Once wired for war, actor Stephen Wolfert has been rewired for the stage in "Cry 'Havoc!'" at Shakespeare & Company

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LENOX >> Stephan Wolfert's life changed in the most unlikely way in the most unlikely place — witnessing a live performance of William Shakespeare's "Richard III" in a theater in a Montana town of about 4,000. It was enough for this U.S. Army medical and infantry officer to give up his military career after seven years to become an actor.

It was an inevitable outcome for a young man from a working-class family in a working-class neighborhood in a working-class town — LaCrosse, Wisc. His father was an alcoholic; his mother, stern and rigid.

Wolfert harbored ambitions of becoming a dancer but in a culture in which manly men did manly things, dance was considered anything but manly — Wolfert tells in his intense, exquisitely performed solo show, "Cry 'Havoc!'" at Shakespeare & Company's Elayne P. Bernstein Theatre of being beaten up by an older brother when he is found improvising classical ballet steps in the basement of their house.

His options limited, Wolfert, 18 years old at the time, turned to the Army. He saw duty in Afghanistan; cradled the shattered head of his best friend who would die one week later of devastating mortal injuries sustained in a horrifying incident during a training mission in the California desert, an episode that still haunts the now 49-year-old Wolfert.

"Richard III" opened a world of possibility for Wolfert; a world in which he could hide, and heal, in plain sight; eventually teach other veterans to do the same. He got an MFA from Trinity Repertory Conservatory Theatre in Providence, R.I.; created military sequences for the Twyla Tharp-Billy Joel dance musical, "Movin' Out"; became founding artistic director of Shakespeare & Veterans; and joined "Cry 'Havoc!'" director Eric Tucker's New York-based theater company, Bedlam, as an actor and as head of outreach.

"Cry 'Havoc!'" is at once intensely personal while, at the same time, it reaches out not only to veterans in need but to a broader community that, Wolfert insists, needs to understand the plight of veterans and come to their aid, welcoming veterans and taking them in, nurturing and healing them collectively in the manner of several Southwest Native American tribes.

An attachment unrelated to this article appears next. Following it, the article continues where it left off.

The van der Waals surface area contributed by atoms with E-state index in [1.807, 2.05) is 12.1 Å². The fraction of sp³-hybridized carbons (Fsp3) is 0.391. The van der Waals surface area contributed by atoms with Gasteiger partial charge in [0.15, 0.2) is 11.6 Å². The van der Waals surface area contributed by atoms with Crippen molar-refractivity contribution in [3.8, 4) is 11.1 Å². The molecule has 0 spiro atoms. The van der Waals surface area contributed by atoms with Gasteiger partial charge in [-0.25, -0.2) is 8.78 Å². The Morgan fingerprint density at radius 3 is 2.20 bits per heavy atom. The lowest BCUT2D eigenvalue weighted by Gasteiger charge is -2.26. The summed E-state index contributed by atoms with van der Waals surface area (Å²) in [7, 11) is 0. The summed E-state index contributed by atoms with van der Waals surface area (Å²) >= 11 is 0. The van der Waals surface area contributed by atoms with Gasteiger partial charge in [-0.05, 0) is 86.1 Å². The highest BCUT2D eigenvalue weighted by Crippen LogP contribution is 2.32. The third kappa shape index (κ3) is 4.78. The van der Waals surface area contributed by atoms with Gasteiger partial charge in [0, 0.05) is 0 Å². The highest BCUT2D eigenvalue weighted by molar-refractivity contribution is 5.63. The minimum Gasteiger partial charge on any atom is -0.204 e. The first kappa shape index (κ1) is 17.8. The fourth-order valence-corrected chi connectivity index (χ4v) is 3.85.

Wolfert argues that the military does a miserable job of preparing its soldiers for reentry into society between tours of duty and when their military service is done. The military makes a point, he says, of recruiting young men and women at a "malleable age" and "wiring them for war," without, then, "unwiring" them, "decruiting" them before dumping them back into their home communities without resources to survive.

Wolfert's insights into PTSD, its damage and collateral damage, are stunning and enlightening. Without self-pity but with a sense of urgency and compassion, Wolfert charts the damage wreaked by a system that is rife with sexual hostility toward women recruits; that turns a blind eye to the accomplishments of minorities (Wolfert's account of the selfless heroism of black soldier Henry Lincoln Johnson — an Albany, N.Y. native — during World War I is vivid and filled with depressing irony).

Wolfert meaningfully and seamlessly weaves various soliloquies from Shakespeare (the title is drawn from Mark Antony's oration on the death of Julius Caesar) into his narrative, a technique that, in less skillful hands, would be little more than pretentious gimmickry.

Wolfert is a galvanic, at times frenzied, performer with a captivating, thoroughly engaging personality. Even in those rare moments when he is still, he remains in motion. He is far too modest about his considerable skills as a dancer, which he places on full display in a concluding sequence set to Bruno Mars' "The Other Side" in which Wolfert summarizes in dance key elements and episodes from his narrative.

To a degree, "Cry 'Havoc!'" is one long dance, set to the often dissonant music of Wolfert's life; executed with remarkable finesse and grace. He is man possessed, in the way that the most gifted artists, no matter the medium, are possessed by the need to tell their story.

"For me," Wolfert said in a talkback, "this is therapy every time I do it." For us as well.

THEATER REVIEW

What: "Cry 'Havoc!'" Written and performed by Stephan Wolfert. Directed by Eric Tucker

Who: Shakespeare & Company

Where: Elayne P. Bernstein Theatre, 70 Kemble St., Lenox

When: Through Aug. 13. Evenings — Friday, Wednesday, Thursday and Aug. 13 at 8:30. Matinee — Saturday at 3

Running time: 1 hour 10 minutes (followed by talkback after 15-minute intermission)

Tickets: $60-$20

How: 413-637-3353; shakespeare.org; in person at Shakespeare & Company box office — 70 Kemble St.


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